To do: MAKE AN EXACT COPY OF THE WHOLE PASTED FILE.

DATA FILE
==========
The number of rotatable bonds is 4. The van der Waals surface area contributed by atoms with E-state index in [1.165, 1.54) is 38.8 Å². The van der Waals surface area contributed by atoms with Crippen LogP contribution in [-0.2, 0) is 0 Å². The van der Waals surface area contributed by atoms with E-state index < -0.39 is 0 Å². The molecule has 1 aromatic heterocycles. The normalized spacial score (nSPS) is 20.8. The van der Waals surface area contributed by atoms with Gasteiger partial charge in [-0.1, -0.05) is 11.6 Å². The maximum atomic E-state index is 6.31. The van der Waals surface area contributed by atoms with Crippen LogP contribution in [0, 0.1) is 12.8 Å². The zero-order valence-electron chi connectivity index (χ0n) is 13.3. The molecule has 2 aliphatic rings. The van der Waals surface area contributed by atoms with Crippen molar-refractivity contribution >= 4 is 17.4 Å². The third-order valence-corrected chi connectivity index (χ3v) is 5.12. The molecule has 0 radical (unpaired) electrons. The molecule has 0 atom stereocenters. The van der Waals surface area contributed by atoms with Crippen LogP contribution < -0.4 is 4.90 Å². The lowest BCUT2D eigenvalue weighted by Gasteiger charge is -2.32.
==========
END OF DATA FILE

The number of rotatable bonds is 4. The van der Waals surface area contributed by atoms with E-state index in [1.165, 1.54) is 38.8 Å². The van der Waals surface area contributed by atoms with Crippen LogP contribution in [-0.2, 0) is 0 Å². The van der Waals surface area contributed by atoms with E-state index < -0.39 is 0 Å². The molecule has 1 aromatic heterocycles. The normalized spacial score (nSPS) is 20.8. The van der Waals surface area contributed by atoms with Gasteiger partial charge in [-0.1, -0.05) is 11.6 Å². The maximum atomic E-state index is 6.31. The van der Waals surface area contributed by atoms with Crippen LogP contribution in [0, 0.1) is 12.8 Å². The zero-order valence-electron chi connectivity index (χ0n) is 13.3. The molecule has 2 aliphatic rings. The van der Waals surface area contributed by atoms with Crippen molar-refractivity contribution >= 4 is 17.4 Å². The third-order valence-corrected chi connectivity index (χ3v) is 5.12. The molecule has 0 radical (unpaired) electrons. The molecule has 0 atom stereocenters. The van der Waals surface area contributed by atoms with Crippen LogP contribution < -0.4 is 4.90 Å². The lowest BCUT2D eigenvalue weighted by Gasteiger charge is -2.32.